Speech technology for applications inches forward

An early version of an emerging technology that will allow users to control software applications using the human voice was released to developers Wednesday.

A group led in part by Microsoft Corp. and Speechworks International Inc., known as the SALT Forum, short for Speech Application Language Tags, released the first public specification of its technology. When completed, the technology would allow developers to add speech "tags" to Web applications written in XML (Extensible Markup Language) and HTML (Hypertext Markup Language), allowing those applications to be controlled through voice commands rather than a mouse or a keyboard.

Other founding members of the SALT Forum include Cisco Systems Inc., Comverse Inc., Intel Corp. and Philips Electronics N.V. Nearly 20 other companies have announced support for the effort, according to information at the group's Web site.

Version 0.9 of the SALT Forum specification, which is available for download at http://www.saltforum.org/, includes early design details for how a developer would go about adding a speech interface to an application.

It also offers suggestions about how developers might consider using the technology to voice-enable Web applications, creating what are known as "multimodal" programs that can be controlled by both voice and traditional input methods. The SALT specification is also designed for applications that don't have a visual user interface, such as those accessed by telephone.

Microsoft said it plans to make use of SALT in three major product areas. It will release in May the beta version of an add-on tool for Visual Studio .Net that will allow developers to voice-enable applications. Those developers will also be provided with the test release of a voice-enabled version of Microsoft's Internet Explorer Web browser. Finally, by the end of the year the company plans to offer a SALT-compliant text-to-speech engine for its .Net initiative, said James Mastan, group product manager for Microsoft's .Net speech technologies group.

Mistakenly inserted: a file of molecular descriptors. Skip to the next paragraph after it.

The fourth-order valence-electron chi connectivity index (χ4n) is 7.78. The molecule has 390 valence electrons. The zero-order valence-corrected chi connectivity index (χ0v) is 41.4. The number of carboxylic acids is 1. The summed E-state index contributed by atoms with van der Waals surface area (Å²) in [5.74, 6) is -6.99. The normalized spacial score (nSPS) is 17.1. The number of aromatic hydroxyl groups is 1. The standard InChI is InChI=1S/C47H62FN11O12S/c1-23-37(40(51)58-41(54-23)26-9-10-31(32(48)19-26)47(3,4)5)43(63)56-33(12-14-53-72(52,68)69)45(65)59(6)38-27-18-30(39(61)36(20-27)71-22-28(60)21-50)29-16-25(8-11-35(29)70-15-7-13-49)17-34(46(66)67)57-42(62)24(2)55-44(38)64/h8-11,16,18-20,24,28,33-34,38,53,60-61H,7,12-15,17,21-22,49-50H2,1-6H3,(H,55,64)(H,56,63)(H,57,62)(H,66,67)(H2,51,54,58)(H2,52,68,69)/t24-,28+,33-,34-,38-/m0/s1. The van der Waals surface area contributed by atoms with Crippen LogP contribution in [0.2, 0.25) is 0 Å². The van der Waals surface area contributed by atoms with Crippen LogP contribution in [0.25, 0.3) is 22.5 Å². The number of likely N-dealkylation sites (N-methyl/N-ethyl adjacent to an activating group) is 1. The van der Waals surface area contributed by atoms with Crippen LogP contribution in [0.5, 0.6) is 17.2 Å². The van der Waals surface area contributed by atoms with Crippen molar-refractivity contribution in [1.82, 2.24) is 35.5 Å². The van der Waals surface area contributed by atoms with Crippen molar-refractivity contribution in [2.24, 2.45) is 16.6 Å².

After collecting comments from developers who review the specification, the SALT Forum said it plans to submit the technology to a standards body for review. Microsoft, which hosted the launch of the SALT Forum in October at an event at its Mountain View, California, campus, has said it expects the specification to become an open standard that will be available on a royalty-free basis.

A rival effort is under way to develop a standard for speech interfaces based on a technology called VoiceXML. That effort is led by a group of companies including IBM Corp., Motorola Inc., AT&T Corp. and Lucent Technologies Inc. First announced in early 1999, VoiceXML originally was designed to allow applications to be accessed by telephone. Efforts are under way to add the capability to voice-enable applications that are accessed using the Web.

The VoiceXML effort is under review by the W3C (World Wide Web Consortium), an international standards body, and is expected to be discussed when the W3C meets next week in Cannes, France. Microsoft said it expects the early SALT specification also to make an appearance at that meeting.

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Matt Berger

Computerworld
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